BUT, the path leading up to the moment I pressed send on my first ever query letter was anything but a breeze.
I joined SCBWI in 2002. I slaved over a book for five or so years that I recognized wasn't good enough. I took classes and workshops and spent a fortune on craft books as well as read, what felt like, every book in my library. Then I got Grace in my brain one Sunday afternoon and wrote the first fifteen pages. I submitted for the manuscript critique at the SCBWI Summer Conference in 2007 and was quite shocked when a couple of months later, Steve Mooser called with the good news that I'd won the Sue Alexander Award. I went to New York for the winter conference, met with some editors, and went back to my novel feeling ready to conquer the world.
Which is precisely NOT what happened.
I may have figured out how to write a novel. But I hadn't yet figured out how to write a GOOD novel. Like Ira Glass says (see full video - SO WORTH IT), but to paraphrase:
"Nobody tells this to people who are beginners, I wish someone told me. All of us who do creative work, we get into it because we have good taste. But there is this gap. For the first couple years you make stuff, it’s just not that good. It’s trying to be good, it has potential, but it’s not. But your taste, the thing that got you into the game, is still killer. And your taste is why your work disappoints you. A lot of people never get past this phase, they quit. Most people I know who do interesting, creative work went through years of this. We know our work doesn’t have this special thing that we want it to have. We all go through this. And if you are just starting out or you are still in this phase, you gotta know its normal and the most important thing you can do is do a lot of work."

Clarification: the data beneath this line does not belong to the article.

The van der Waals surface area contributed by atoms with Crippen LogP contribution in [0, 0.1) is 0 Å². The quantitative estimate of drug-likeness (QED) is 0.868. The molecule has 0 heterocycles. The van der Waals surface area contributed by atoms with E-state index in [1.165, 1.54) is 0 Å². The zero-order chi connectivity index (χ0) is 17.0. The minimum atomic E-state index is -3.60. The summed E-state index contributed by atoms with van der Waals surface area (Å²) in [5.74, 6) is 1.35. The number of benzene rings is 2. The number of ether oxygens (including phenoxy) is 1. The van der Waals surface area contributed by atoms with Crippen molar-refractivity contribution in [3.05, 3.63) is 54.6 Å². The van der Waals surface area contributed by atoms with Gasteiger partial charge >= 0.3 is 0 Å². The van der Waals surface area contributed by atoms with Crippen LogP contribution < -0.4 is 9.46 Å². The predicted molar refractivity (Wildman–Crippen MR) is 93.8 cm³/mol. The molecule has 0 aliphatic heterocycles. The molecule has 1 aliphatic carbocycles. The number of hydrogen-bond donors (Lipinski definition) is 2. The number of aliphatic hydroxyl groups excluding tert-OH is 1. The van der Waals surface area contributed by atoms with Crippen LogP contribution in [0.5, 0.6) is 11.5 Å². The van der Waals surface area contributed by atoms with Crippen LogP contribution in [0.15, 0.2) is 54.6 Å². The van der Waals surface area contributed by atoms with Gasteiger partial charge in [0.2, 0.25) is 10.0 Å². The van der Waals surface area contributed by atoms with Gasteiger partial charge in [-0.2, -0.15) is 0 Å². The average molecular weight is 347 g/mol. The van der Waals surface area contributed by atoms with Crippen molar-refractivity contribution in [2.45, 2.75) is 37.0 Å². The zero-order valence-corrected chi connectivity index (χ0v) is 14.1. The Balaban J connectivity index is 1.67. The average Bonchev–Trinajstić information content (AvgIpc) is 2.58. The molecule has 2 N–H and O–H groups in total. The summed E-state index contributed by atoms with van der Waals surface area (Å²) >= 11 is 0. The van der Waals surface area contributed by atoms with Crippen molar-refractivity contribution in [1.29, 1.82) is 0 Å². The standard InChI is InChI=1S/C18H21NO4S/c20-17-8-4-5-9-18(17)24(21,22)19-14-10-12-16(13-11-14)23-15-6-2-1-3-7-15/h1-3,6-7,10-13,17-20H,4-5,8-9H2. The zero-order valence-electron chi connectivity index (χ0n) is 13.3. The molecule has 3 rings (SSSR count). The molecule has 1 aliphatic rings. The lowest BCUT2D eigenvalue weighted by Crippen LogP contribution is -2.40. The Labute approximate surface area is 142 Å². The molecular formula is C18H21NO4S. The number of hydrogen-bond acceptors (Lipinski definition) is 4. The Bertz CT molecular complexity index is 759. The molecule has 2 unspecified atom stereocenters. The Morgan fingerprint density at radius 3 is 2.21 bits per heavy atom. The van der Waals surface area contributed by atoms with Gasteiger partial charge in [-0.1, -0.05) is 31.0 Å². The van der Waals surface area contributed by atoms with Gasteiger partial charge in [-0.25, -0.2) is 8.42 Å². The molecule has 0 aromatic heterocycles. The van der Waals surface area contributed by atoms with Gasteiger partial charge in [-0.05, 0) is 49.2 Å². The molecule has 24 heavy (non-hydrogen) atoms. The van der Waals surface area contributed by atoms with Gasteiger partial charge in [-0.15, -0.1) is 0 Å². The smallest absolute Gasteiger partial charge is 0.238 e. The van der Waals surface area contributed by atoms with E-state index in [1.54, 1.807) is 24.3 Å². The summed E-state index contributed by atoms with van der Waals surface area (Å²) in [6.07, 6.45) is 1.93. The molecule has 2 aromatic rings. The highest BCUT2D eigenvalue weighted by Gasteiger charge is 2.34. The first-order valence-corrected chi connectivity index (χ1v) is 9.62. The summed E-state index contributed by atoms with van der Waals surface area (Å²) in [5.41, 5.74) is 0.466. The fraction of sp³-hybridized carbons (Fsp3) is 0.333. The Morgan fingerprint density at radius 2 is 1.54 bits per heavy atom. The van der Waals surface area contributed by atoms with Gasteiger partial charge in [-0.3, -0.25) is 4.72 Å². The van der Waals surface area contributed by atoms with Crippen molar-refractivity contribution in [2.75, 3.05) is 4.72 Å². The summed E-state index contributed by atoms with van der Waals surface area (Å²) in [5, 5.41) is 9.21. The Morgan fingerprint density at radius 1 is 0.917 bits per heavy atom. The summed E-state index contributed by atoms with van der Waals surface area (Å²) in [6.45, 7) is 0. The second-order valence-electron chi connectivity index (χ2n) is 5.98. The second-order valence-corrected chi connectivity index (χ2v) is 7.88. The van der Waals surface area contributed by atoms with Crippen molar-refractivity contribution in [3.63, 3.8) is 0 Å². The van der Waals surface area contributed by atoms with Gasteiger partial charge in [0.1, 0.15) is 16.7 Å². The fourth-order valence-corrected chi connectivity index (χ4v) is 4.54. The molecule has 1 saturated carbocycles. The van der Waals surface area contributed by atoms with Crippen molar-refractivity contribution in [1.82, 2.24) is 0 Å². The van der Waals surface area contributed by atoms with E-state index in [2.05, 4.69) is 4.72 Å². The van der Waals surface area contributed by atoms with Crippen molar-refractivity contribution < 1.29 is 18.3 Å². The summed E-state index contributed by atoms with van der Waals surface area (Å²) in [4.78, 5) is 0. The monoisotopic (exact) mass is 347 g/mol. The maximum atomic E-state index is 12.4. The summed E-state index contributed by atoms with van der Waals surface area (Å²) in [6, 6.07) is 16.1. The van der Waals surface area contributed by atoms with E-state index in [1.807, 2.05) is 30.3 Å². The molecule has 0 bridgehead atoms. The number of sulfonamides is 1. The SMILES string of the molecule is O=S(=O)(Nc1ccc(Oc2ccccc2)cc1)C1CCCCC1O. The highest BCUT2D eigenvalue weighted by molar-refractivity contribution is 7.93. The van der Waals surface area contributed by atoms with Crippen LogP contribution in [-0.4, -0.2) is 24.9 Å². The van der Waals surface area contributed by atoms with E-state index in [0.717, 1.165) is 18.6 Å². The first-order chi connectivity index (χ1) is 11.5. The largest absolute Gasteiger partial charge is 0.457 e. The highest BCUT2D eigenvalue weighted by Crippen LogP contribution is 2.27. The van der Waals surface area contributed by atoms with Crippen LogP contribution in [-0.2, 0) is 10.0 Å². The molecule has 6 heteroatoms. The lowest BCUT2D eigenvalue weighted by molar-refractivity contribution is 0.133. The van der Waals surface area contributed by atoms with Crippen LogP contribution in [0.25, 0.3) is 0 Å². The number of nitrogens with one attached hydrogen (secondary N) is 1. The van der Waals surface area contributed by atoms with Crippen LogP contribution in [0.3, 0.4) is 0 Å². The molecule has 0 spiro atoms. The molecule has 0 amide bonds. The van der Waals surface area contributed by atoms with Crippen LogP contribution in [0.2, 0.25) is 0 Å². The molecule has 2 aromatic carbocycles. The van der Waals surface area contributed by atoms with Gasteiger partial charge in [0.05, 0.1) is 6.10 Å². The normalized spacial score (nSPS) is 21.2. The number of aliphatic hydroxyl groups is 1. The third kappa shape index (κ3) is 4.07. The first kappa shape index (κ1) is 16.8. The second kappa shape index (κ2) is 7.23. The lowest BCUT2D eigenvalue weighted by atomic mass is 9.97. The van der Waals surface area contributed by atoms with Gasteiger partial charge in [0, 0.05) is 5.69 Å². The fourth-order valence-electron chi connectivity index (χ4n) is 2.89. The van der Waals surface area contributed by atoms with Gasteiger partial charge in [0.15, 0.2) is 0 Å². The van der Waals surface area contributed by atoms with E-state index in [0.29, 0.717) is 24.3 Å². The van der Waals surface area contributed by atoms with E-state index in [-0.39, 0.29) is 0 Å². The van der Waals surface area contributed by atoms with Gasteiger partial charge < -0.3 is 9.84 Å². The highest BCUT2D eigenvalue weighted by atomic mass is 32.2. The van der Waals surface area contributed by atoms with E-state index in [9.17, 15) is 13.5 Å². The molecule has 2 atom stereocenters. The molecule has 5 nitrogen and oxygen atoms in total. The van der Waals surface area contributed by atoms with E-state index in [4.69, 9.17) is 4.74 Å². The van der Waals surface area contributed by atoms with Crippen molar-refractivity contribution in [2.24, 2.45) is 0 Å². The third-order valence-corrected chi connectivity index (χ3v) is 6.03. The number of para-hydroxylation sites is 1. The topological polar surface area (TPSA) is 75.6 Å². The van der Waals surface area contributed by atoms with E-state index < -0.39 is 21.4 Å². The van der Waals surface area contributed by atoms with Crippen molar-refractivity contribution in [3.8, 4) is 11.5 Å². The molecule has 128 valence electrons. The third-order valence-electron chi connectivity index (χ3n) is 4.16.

It took me three more years to write THE SECRET HUM OF A DAISY. I probably wrote eight thousand drafts, seven thousand ninety-nine of them weren't good enough. But number eight thousand? That one was good enough. I finally felt like it had that "special something."
I have no doubt that if I'd queried those seven thousand ninety-nine drafts, I would have been rejected countless times. Perhaps I would have given up. I'm so glad I'll never know.
STICK WITH IT!!!